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Effective Fractal Dimension in Algorithmic Information Theory
, 2006
"... Hausdorff dimension assigns a dimension value to each subset of an arbitrary metric space. In Euclidean space, this concept coincides with our intuition that ..."
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Hausdorff dimension assigns a dimension value to each subset of an arbitrary metric space. In Euclidean space, this concept coincides with our intuition that
Finitestate dimension and lossy decompressors
, 2006
"... Abstract This paper examines informationtheoretic questions regarding the difficulty of compressing data versus the difficulty of decompressing data and the role that information loss plays in this interaction. Finitestate compression and decompression are shown to be of equivalent difficulty, eve ..."
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Abstract This paper examines informationtheoretic questions regarding the difficulty of compressing data versus the difficulty of decompressing data and the role that information loss plays in this interaction. Finitestate compression and decompression are shown to be of equivalent difficulty, even when the decompressors are allowed to be lossy.
Feasible Depth
"... Abstract. This paper introduces two complexitytheoretic formulations of Bennett’s computational depth: finitestate depth and polynomialtime depth. It is shown that for both formulations, trivial and random infinite sequences are shallow, and a slow growth law holds, implying that deep sequences c ..."
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Abstract. This paper introduces two complexitytheoretic formulations of Bennett’s computational depth: finitestate depth and polynomialtime depth. It is shown that for both formulations, trivial and random infinite sequences are shallow, and a slow growth law holds, implying that deep sequences cannot be created easily from shallow sequences. Furthermore, the E analogue of the halting language is shown to be polynomialtime deep, by proving a more general result: every language to which a nonnegligible subset of E can be reduced in uniform exponential time is polynomialtime deep.
Finitestate dimension and real arithmetic
 IN PROCEEDINGS OF THE 33RD INTERNATIONAL COLLOQUIUM ON AUTOMATA, LANGUAGES, AND PROGRAMMING, LECTURE NOTES N COMPUTER SCIENCE
, 2006
"... We use entropy rates and Schur concavity to prove that, for every integer k ≥ 2, every nonzero rational number q, and every real number α, the basek expansions of α, q + α, and qα all have the same finitestate dimension and the same finitestate strong dimension. This extends, and gives a new pro ..."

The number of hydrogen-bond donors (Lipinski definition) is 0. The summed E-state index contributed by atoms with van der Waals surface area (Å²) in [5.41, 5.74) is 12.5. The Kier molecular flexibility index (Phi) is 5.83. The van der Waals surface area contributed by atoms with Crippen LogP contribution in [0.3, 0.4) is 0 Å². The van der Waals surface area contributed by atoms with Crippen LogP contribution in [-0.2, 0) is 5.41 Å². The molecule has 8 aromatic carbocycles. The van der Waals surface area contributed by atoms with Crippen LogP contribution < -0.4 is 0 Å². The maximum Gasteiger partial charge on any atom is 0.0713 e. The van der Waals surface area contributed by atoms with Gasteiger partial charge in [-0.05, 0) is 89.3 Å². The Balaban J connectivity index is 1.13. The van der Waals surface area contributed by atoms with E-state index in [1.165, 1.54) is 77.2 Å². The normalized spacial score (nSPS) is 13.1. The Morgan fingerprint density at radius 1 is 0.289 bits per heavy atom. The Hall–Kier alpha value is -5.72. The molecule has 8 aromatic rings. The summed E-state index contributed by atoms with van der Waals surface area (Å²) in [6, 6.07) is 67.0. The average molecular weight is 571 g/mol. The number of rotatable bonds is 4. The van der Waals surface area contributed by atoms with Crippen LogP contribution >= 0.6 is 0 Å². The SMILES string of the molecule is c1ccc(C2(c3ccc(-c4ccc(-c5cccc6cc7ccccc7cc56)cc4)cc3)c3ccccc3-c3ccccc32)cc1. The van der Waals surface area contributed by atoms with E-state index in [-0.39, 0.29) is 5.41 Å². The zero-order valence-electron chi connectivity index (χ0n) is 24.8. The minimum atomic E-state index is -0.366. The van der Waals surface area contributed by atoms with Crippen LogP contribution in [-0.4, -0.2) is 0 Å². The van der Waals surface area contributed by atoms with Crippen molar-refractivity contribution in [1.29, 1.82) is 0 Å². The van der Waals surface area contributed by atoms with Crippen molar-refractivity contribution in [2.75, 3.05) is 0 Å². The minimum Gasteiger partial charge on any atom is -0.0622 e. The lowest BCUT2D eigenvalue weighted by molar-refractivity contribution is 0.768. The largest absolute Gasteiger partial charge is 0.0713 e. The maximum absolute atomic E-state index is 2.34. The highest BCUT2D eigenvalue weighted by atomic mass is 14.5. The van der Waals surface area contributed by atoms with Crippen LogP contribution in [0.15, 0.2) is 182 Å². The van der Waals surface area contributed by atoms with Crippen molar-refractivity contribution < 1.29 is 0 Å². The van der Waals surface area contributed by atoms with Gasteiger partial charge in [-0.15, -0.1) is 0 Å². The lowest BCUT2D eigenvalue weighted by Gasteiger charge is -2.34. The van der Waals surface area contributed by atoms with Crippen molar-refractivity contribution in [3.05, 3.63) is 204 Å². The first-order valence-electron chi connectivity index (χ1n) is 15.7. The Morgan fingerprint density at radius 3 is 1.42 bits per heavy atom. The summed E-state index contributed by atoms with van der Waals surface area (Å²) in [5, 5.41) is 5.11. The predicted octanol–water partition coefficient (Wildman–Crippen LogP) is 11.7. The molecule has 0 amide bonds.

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We use entropy rates and Schur concavity to prove that, for every integer k ≥ 2, every nonzero rational number q, and every real number α, the basek expansions of α, q + α, and qα all have the same finitestate dimension and the same finitestate strong dimension. This extends, and gives a new proof of, Wall’s 1949 theorem stating that the sum or product of a nonzero rational number and a Borel normal number is always Borel normal.
Base Invariance of Feasible Dimension
, 2013
"... Effective fractal dimensions were introduced by Lutz (2003) in order to study the dimensions of individual sequences and quantitatively analyze the structure of complexity classes. Interesting connections of effective dimensions with information theory were also found, implying that constructive dim ..."
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Effective fractal dimensions were introduced by Lutz (2003) in order to study the dimensions of individual sequences and quantitatively analyze the structure of complexity classes. Interesting connections of effective dimensions with information theory were also found, implying that constructive dimension as well as polynomialspace dimension are invariant under basechange while finitestate dimension is not. We consider the intermediate case, polynomialtime dimension, and prove that it is indeed invariant under basechange by a nontrivial argument which is quite different from the Kolmogorov complexity ones used in the other cases. Polynomialtime dimension can be characterized in terms of predictionlossrate, entropy, and compression algorithms. Our result implies that in an asymptotic way each of these concepts is invariant under basechange. A corollary of the main theorem is any polynomialtime dimension 1 number (which may be established in any base) is an absolutely normal number, providing an interesting source of absolute normality.
A Divergence Formula for Randomness and Dimension
"... If S is an infinite sequence over a finite alphabet Σ and β is a probability measure on Σ, then the dimension of S with respect to β, written dim β (S), is a constructive version of Billingsley dimension that coincides with the (constructive Hausdorff) dimension dim(S) when β is the uniform probabil ..."